New ATLAS result addresses long-standing tension in the Standard Model

28 May 2020 | By

Perhaps the best-known particle in the lepton family is the electron: a key building block of matter and central to our understanding of electricity. But the electron is not an only child. Electrons are accompanied by heavier siblings, the muon and tau-lepton, to give three lepton flavours. According to the Standard Model of particle physics, the only difference between these siblings should be their mass: the muon is heavier than the electron, and the tau-lepton is heavier than the muon. It is a remarkable feature of the Standard Model that each flavour is equally likely to interact with a W boson; this is known as lepton flavour universality.

This week, at the Large Hadron Collider Physics (LHCP 2020) conference, the ATLAS Collaboration presented a precise measurement of lepton flavour universality using a brand-new technique. Physicists examined collision events where pairs of top quarks decay to pairs of W bosons, and subsequently into leptons. They then measured the relative probability that this lepton is a muon or a tau-lepton – a ratio known as R(τ/μ). According to the Standard Model, R(τ/μ) should be unity, as the interaction strength with a W boson should be the same for a tau-lepton and a muon. But there has been long-standing tension with this prediction, ever since experiments at the Large Electron-Positron (LEP) collider in the 1990s measured R(τ/μ) to be 1.070 ± 0.026, deviating from the Standard Model expectation by 2.7 standard deviations. This has motivated a new measurement with higher precision.

The new ATLAS measurement of lepton flavour universality is in agreement with the Standard Model expectation, suggesting that the previous discrepancy measured by the Large Electron-Positron collider may be due to a fluctuation.

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Figure 1: An example |d0μ| distribution (in the eμ-channel for the highest pTμ bin) after the fit to data has been performed. This shows the separation power between prompt μ and (τ→μ) contributions. (Image: ATLAS Collaboration/CERN)

LEP collided electrons and their anti-particles (positrons), which provided a very clean environment for precision measurements like this one. Yet it produced a relatively low number of W bosons, limiting the measurement’s statistical precision. The LHC collides protons, which are strongly interacting composite particles that create more complicated collisions. This gives larger backgrounds to such measurements, such that it had not been thought possible to reach the same level of precision as LEP. The LHC – often referred to as a top-quark factory – produces over 100 million collisions containing top-quark pairs, thus providing a huge dataset from which to measure R(τ/μ).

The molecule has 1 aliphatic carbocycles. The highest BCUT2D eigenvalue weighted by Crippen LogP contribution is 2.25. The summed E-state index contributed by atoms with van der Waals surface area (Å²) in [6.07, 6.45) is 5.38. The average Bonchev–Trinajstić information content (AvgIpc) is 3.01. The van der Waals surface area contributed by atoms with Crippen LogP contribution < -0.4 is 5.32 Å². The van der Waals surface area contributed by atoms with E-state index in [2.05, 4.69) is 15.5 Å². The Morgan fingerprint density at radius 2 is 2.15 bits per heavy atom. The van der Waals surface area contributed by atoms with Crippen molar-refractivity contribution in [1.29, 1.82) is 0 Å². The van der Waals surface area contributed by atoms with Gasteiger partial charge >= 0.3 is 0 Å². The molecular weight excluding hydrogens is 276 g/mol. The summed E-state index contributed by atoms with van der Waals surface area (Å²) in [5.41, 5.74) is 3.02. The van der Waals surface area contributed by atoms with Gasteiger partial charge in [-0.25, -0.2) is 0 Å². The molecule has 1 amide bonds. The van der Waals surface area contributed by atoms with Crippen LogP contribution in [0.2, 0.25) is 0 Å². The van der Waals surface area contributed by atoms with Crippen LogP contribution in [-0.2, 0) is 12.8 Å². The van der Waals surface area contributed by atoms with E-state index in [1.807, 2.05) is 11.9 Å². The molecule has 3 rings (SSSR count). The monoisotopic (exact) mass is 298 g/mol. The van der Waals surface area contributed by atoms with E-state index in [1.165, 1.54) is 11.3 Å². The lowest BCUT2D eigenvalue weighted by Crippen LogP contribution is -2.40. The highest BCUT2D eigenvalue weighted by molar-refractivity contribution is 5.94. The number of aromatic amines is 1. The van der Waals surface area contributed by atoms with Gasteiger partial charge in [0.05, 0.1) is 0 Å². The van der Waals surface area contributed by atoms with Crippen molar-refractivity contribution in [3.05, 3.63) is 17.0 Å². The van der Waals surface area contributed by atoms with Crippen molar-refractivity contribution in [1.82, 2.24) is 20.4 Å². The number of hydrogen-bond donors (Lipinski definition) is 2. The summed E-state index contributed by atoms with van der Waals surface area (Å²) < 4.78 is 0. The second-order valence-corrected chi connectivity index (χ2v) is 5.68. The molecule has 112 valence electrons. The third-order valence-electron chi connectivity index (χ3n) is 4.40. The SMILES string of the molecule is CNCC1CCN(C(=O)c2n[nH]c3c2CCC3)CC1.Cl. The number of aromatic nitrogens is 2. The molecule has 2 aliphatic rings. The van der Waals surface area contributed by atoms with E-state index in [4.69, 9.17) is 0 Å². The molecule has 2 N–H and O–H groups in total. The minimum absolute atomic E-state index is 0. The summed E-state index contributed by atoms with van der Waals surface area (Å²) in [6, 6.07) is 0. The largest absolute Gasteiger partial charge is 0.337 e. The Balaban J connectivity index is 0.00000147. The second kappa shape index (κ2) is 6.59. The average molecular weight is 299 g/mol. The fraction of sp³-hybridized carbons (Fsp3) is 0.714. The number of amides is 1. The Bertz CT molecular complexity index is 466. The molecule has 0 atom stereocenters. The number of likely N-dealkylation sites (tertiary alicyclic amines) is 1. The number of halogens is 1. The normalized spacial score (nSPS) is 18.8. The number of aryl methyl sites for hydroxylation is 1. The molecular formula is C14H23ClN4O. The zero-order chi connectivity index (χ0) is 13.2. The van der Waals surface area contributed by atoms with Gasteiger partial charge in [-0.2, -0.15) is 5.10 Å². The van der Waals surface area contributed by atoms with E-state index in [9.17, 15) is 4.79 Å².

One of the complexities of this analysis comes in identifying the origin of the muons used to measure R(τ/μ). They are produced either from the W boson directly decaying to a muon (prompt μ), or from the W boson decaying to a tau-lepton and the tau-lepton subsequently decaying to a muon (τ→μ) plus two invisible neutrinos. But how can physicists tell which is which?

The tau-lepton has a significant lifetime – a tau-lepton with 40 GeV momentum flies about 2 millimetres in the detector before decaying into multiple particles, including a muon. This leads to a slightly different signature in the detector compared to the muons coming directly from W boson decays (with no measurable flight length). Fortunately, the ATLAS detector is excellent at reconstructing muons as they pass through the experiment. Physicists are able to determine the origins of the muons by examining how close the muon track is to the beam line (|d0μ|) and its transverse momentum (pTμ), as shown in Figure 1. They can then extract R(τ/μ) and, in doing so, cancel out several systematic uncertainties which appear in the numerator and denominator. This is a key feature of the analysis and is what enables the high precision of the measurement.

The new ATLAS measurement gives a value of R(τ/μ) = 0.992 ± 0.013. This is the most precise measurement of this ratio to date, with an uncertainty half the size of that from the combination of LEP results. Figure 2 compares this result to the previous LEP measurement. The ATLAS measurement is in agreement with the Standard Model expectation and suggests that the previous LEP discrepancy may be due to a fluctuation. The Standard Model survives this latest test of lepton flavour universality!

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Figure 2: A comparison of the ATLAS measurement to that from LEP. The vertical dashed line indicates equal branching ratios to different lepton flavours. (Image: ATLAS Collaboration/CERN)

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